Western Europe is not about to become a nuclear-free zone. Even if the superpowers agree to eliminate all their nuclear missiles with a range greater than 300 miles, a move under serious discussion, thousands of nuclear warheads would remain based on European soil.
The shortest-range, nuclear-missile systems of both sides would still be intact. For the West this means the Lance, a mobile weapon with a 70-mile range.
The US and its allies in the NATO military command between them field 163 Lance launchers, according to the authoritative International Institute for Strategic Studies (IISS). The Warsaw Pact in this category has a total of about 1,000 launchers, split evenly between the SS-21/FROG and the older SS-1 and its derivatives.
Both sides would continue to field nuclear shells for their artillery. The theory behind these short-range battlefield weapons is that they would be useful in striking enemy armor massed for attack. None can fire further than about 11 miles.
The US and its allies have 3,032 nuclear-capable cannons of several types; the Warsaw Pact fields 3,884, according to IISS.
Both sides would also still have at their disposal many aircraft that can deliver nuclear munitions. Making a US plane ``dual-capable'' requires only installation of an aircraft monitoring and control system to arm a nuclear bomb in flight, and a special permissive action link switch in the cockpit to release the weapon for detonation.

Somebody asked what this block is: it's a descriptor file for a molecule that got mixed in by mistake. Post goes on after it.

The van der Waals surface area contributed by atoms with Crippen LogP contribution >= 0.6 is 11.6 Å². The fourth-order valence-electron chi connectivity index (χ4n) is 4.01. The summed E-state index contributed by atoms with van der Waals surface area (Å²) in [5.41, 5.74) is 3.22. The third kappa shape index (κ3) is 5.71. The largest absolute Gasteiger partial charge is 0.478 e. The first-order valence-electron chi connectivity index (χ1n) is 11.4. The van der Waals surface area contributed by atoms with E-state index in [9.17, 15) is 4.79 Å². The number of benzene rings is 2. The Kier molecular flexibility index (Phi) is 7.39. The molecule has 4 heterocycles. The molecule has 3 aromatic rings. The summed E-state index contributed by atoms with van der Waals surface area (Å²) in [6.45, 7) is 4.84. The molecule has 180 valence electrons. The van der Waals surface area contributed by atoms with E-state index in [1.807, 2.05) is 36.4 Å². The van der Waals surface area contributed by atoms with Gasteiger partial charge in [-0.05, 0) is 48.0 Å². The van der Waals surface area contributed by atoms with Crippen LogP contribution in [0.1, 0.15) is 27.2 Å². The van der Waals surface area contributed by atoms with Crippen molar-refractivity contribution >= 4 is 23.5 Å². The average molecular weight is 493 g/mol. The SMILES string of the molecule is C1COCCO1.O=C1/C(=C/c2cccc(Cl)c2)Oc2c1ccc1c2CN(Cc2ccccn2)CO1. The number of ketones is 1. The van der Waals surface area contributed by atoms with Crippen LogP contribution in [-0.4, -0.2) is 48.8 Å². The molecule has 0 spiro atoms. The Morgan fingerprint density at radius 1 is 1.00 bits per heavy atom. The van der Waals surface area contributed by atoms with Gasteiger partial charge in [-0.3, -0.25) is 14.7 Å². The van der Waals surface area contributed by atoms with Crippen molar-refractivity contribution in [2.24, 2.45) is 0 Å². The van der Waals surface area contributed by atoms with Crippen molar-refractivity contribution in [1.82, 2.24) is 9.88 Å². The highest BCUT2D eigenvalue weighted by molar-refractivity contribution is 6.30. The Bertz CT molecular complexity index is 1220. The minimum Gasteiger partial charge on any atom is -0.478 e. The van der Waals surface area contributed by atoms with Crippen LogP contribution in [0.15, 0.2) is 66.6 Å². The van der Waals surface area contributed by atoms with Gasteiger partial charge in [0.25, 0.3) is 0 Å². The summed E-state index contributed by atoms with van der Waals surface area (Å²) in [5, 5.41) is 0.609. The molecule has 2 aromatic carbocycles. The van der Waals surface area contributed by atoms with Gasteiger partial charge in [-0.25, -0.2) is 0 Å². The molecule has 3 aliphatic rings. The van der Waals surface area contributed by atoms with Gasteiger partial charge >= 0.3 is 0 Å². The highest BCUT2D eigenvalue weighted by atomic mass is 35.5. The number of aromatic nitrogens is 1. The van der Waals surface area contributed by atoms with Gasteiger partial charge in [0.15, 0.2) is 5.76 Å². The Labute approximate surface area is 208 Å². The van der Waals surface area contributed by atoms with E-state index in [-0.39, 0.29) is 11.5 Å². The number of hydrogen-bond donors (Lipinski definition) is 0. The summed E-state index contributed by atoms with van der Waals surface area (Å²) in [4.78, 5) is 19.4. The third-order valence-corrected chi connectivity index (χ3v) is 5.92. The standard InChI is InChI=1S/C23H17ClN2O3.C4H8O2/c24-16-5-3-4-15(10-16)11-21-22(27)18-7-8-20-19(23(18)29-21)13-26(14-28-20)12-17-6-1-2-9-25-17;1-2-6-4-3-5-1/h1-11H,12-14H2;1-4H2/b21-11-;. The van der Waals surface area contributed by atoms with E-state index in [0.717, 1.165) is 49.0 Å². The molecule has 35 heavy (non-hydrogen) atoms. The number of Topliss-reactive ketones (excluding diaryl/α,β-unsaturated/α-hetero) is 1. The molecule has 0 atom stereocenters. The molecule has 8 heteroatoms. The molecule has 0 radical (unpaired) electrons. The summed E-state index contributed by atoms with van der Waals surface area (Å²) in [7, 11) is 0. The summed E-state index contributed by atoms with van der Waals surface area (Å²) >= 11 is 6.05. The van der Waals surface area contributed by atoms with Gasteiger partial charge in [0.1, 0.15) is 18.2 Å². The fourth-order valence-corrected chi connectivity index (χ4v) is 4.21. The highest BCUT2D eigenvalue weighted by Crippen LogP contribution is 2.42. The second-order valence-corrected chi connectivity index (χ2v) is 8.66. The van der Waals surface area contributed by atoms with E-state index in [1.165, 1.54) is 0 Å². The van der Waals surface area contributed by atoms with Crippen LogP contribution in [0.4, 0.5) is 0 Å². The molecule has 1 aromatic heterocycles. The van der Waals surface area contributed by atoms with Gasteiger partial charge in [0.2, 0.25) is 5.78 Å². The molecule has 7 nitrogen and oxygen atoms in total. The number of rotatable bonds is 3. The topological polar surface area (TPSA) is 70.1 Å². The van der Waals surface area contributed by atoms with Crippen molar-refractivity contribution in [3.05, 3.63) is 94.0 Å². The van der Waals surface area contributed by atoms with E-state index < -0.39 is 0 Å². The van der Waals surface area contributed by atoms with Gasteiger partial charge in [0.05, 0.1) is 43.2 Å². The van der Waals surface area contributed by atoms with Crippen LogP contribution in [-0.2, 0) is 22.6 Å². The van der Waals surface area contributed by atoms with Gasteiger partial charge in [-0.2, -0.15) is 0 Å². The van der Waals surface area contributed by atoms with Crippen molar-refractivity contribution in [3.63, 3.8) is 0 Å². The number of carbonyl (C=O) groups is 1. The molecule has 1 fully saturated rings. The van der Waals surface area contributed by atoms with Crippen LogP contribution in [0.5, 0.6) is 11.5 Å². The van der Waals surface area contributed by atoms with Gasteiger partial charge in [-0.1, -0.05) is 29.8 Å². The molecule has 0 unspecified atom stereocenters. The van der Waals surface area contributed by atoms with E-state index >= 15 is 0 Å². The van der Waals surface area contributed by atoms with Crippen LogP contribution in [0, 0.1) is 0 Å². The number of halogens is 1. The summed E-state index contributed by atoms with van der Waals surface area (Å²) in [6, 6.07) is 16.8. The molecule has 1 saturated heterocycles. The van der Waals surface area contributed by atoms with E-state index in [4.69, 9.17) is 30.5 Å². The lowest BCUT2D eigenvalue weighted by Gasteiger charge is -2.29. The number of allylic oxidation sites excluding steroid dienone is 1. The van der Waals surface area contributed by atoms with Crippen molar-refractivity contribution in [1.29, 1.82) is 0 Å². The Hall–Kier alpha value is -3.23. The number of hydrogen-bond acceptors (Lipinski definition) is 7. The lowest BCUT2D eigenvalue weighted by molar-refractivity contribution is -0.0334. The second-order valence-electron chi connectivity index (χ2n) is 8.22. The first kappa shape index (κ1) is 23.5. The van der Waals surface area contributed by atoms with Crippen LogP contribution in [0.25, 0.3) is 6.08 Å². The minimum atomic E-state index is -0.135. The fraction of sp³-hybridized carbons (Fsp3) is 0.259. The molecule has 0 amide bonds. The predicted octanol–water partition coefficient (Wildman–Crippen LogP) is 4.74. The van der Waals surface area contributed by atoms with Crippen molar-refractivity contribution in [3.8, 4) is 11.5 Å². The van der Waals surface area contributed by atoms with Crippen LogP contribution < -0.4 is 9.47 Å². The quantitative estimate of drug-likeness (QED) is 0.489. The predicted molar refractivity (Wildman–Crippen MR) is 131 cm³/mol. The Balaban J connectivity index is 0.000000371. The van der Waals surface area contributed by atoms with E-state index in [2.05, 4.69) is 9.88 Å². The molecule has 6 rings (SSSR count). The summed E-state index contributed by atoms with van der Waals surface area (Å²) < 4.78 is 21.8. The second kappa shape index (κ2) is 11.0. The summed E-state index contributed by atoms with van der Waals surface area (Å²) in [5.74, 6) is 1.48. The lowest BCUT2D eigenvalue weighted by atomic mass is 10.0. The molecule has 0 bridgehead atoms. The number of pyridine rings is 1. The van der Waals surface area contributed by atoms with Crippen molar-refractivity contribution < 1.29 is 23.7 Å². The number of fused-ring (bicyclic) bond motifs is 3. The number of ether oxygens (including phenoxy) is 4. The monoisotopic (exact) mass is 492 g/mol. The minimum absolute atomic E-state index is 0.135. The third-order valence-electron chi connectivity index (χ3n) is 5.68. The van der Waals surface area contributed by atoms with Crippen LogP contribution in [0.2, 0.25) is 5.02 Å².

The newest models of nuclear bombs have parachutes and delayed action timing, and thus can be dropped by a jet as low as 50 feet.
The US and its allies in the NATO military wing between them have about 1,500 dual-capable aircraft in Europe, says IISS. Models range from a few old F-104 interceptors to long-range F-111 bombers, carrier-based strike planes, and European-produced Tornados. The Soviet Union, by contrast, maintains about 2,000 jets that can deliver nuclear weapons.
There are a handful of nuclear anti-aircraft weapons in NATO: US allies have under their control 443 old Nike/Hercules air defense missile launchers.
A last type of nuclear weapon that would ring Europe in the event of an intermediate-force pact is based at sea. IISS figures that US naval forces dedicated to NATO tasks carry between them 400 Poseidon submarine missile warheads and 166 ship-carried cruise missiles.
Britain, in addition, has its own submarine force with 64 warheads. (None of these figures includes the forces of France, which is not a member of NATO's military command.) Soviet naval deployments likely include 24 sub-launched missiles, and 446 sea-based cruise missiles.
The total number of US and allied nuclear warheads for these forces is about 4,600, estimates William Arkin, a weapons expert at the Institute for Policy Studies. The US physically controls them all; warheads assigned to British planes or German artillery are guarded by Americans in a compound within the other country's base.